Not particularly, according to a report released this month by the Government Accountability Office, or GAO. The study examined the SPOT program, on which the TSA has spent more than $900 million since 2007. The goal, according to the study, is to use behavioral clues to spot the “bad guys.”
According to the GAO, in fiscal year 2012 there were 3,000 behavioral detection officers assigned to 176 airports. The job seems simple enough:
The SPOT program’s standard operating procedures state that BDOs are to observe and visually assess passengers, primarily at passenger screening checkpoints, and identify those who display clusters of behaviors indicative of stress, fear, or deception. The SPOT procedures list a point system BDOs are to use to identify potentially high-risk passengers on the basis of behavioral and appearance indicators, as compared with baseline conditions where SPOT is being conducted.
But according to the GAO, the behavioral detection program is likely deeply flawed. It seems as if the TSA has oversimplified what is actually a very complicated process.
“…Decades of peer-reviewed, published research on the complexities associated with detecting deception through human observation also draw into question the scientific underpinnings of TSA’s behavior detection activities,” the study’s author’s wrote.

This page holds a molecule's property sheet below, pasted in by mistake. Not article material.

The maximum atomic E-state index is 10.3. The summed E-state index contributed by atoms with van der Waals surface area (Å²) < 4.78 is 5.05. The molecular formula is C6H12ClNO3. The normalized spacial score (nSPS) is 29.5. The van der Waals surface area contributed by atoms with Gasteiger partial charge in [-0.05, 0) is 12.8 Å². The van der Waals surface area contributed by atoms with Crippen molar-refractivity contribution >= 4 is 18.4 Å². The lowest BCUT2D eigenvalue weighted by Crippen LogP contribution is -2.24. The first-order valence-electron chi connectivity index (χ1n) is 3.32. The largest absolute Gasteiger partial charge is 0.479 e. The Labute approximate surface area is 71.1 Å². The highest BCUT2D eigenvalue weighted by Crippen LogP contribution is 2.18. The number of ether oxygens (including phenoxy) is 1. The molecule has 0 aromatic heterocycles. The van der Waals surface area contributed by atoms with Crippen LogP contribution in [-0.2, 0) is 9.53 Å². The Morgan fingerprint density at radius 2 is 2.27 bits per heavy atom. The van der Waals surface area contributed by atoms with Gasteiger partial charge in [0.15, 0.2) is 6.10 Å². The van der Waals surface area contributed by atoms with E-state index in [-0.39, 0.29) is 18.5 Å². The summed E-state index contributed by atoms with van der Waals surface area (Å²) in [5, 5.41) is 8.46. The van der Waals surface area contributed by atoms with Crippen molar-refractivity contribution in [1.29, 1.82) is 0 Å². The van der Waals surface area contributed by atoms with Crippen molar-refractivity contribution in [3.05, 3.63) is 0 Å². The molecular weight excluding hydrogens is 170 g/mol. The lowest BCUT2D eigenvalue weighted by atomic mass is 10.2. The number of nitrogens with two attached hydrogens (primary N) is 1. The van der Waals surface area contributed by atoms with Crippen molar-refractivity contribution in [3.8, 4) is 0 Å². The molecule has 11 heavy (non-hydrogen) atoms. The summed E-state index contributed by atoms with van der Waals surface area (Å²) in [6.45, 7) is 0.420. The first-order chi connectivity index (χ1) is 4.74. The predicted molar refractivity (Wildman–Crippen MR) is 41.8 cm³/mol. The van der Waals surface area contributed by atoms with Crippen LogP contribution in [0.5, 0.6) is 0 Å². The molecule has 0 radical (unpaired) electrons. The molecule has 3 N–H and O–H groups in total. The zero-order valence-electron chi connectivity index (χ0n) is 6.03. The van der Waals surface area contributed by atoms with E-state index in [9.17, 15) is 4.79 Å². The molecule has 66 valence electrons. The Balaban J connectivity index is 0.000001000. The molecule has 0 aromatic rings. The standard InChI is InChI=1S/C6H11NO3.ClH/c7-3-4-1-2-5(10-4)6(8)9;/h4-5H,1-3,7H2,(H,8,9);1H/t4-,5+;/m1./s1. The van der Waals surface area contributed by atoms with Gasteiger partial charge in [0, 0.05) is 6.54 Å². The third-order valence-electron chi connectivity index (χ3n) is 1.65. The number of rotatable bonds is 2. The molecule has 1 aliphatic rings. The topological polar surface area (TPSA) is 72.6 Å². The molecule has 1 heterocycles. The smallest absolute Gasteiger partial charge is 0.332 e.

And here, in the last paragraph of the conclusion on Page 47, comes the zinger:
“Consequently, after 10 years of implementing and testing the SPOT program, TSA cannot demonstrate that the agency’s behavior detection activities can reliably and effectively identify high-risk passengers who may pose a threat to the U.S. aviation system,” the authors wrote.
The study recommends the TSA administrator limit the funding for the program until “until TSA can provide scientifically validated evidence that demonstrates that behavioral indicators can be used to identify passengers who may pose a threat to aviation security.”
What do you think? Is it time to discontinue this program? Or can it be saved?